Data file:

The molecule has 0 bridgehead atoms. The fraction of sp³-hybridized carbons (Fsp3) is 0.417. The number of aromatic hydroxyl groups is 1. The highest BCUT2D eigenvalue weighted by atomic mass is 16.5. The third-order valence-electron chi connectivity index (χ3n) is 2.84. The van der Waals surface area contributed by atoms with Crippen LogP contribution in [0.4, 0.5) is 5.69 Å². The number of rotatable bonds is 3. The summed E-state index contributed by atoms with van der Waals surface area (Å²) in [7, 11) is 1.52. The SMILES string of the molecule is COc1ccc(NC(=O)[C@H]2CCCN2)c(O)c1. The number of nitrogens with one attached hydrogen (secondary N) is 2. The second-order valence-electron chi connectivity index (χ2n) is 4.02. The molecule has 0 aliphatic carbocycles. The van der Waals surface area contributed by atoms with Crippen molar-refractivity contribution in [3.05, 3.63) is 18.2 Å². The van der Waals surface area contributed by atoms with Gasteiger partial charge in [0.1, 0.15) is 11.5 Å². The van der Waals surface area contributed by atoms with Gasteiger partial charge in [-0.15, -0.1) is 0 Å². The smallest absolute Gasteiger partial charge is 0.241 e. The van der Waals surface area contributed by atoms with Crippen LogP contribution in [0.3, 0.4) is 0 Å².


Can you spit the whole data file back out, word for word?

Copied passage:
The molecule has 0 bridgehead atoms. The fraction of sp³-hybridized carbons (Fsp3) is 0.417. The number of aromatic hydroxyl groups is 1. The highest BCUT2D eigenvalue weighted by atomic mass is 16.5. The third-order valence-electron chi connectivity index (χ3n) is 2.84. The van der Waals surface area contributed by atoms with Crippen LogP contribution in [0.4, 0.5) is 5.69 Å². The number of rotatable bonds is 3. The summed E-state index contributed by atoms with van der Waals surface area (Å²) in [7, 11) is 1.52. The SMILES string of the molecule is COc1ccc(NC(=O)[C@H]2CCCN2)c(O)c1. The number of nitrogens with one attached hydrogen (secondary N) is 2. The second-order valence-electron chi connectivity index (χ2n) is 4.02. The molecule has 0 aliphatic carbocycles. The van der Waals surface area contributed by atoms with Crippen molar-refractivity contribution in [3.05, 3.63) is 18.2 Å². The van der Waals surface area contributed by atoms with Gasteiger partial charge in [0.1, 0.15) is 11.5 Å². The van der Waals surface area contributed by atoms with Gasteiger partial charge in [-0.15, -0.1) is 0 Å². The smallest absolute Gasteiger partial charge is 0.241 e. The van der Waals surface area contributed by atoms with Crippen LogP contribution in [0.3, 0.4) is 0 Å².